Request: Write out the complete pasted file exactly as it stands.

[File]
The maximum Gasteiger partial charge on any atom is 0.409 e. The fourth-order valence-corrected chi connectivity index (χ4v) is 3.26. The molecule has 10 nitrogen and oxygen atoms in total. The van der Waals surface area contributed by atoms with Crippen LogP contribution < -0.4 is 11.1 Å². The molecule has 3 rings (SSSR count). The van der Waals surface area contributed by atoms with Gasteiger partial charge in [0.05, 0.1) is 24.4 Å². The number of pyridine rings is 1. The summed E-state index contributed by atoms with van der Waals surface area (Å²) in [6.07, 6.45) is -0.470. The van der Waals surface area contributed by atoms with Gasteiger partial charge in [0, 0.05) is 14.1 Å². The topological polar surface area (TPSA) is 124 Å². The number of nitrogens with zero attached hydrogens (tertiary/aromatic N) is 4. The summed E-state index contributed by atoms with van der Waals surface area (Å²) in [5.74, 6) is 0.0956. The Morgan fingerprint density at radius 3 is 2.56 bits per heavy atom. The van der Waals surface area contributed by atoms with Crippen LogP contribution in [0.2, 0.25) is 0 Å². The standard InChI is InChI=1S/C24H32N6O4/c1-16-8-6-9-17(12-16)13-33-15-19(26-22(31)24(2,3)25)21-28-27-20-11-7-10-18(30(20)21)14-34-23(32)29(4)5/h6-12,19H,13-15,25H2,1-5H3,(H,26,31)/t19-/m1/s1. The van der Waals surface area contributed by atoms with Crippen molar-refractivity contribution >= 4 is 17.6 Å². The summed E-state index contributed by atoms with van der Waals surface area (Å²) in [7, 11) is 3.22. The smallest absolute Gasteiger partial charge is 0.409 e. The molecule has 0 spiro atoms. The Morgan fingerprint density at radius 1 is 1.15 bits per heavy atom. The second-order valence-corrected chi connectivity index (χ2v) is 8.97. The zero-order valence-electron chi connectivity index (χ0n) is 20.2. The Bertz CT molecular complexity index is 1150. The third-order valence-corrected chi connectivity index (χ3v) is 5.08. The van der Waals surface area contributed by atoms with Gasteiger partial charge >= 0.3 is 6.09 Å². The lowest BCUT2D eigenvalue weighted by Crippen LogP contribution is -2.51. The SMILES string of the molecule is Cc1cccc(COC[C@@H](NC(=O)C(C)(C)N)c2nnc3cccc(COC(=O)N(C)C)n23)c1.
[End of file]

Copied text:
The maximum Gasteiger partial charge on any atom is 0.409 e. The fourth-order valence-corrected chi connectivity index (χ4v) is 3.26. The molecule has 10 nitrogen and oxygen atoms in total. The van der Waals surface area contributed by atoms with Crippen LogP contribution < -0.4 is 11.1 Å². The molecule has 3 rings (SSSR count). The van der Waals surface area contributed by atoms with Gasteiger partial charge in [0.05, 0.1) is 24.4 Å². The number of pyridine rings is 1. The summed E-state index contributed by atoms with van der Waals surface area (Å²) in [6.07, 6.45) is -0.470. The van der Waals surface area contributed by atoms with Gasteiger partial charge in [0, 0.05) is 14.1 Å². The topological polar surface area (TPSA) is 124 Å². The number of nitrogens with zero attached hydrogens (tertiary/aromatic N) is 4. The summed E-state index contributed by atoms with van der Waals surface area (Å²) in [5.74, 6) is 0.0956. The Morgan fingerprint density at radius 3 is 2.56 bits per heavy atom. The van der Waals surface area contributed by atoms with Crippen LogP contribution in [0.2, 0.25) is 0 Å². The standard InChI is InChI=1S/C24H32N6O4/c1-16-8-6-9-17(12-16)13-33-15-19(26-22(31)24(2,3)25)21-28-27-20-11-7-10-18(30(20)21)14-34-23(32)29(4)5/h6-12,19H,13-15,25H2,1-5H3,(H,26,31)/t19-/m1/s1. The van der Waals surface area contributed by atoms with Crippen molar-refractivity contribution >= 4 is 17.6 Å². The summed E-state index contributed by atoms with van der Waals surface area (Å²) in [7, 11) is 3.22. The smallest absolute Gasteiger partial charge is 0.409 e. The molecule has 0 spiro atoms. The Morgan fingerprint density at radius 1 is 1.15 bits per heavy atom. The second-order valence-corrected chi connectivity index (χ2v) is 8.97. The zero-order valence-electron chi connectivity index (χ0n) is 20.2. The Bertz CT molecular complexity index is 1150. The third-order valence-corrected chi connectivity index (χ3v) is 5.08. The van der Waals surface area contributed by atoms with Gasteiger partial charge >= 0.3 is 6.09 Å². The lowest BCUT2D eigenvalue weighted by Crippen LogP contribution is -2.51. The SMILES string of the molecule is Cc1cccc(COC[C@@H](NC(=O)C(C)(C)N)c2nnc3cccc(COC(=O)N(C)C)n23)c1.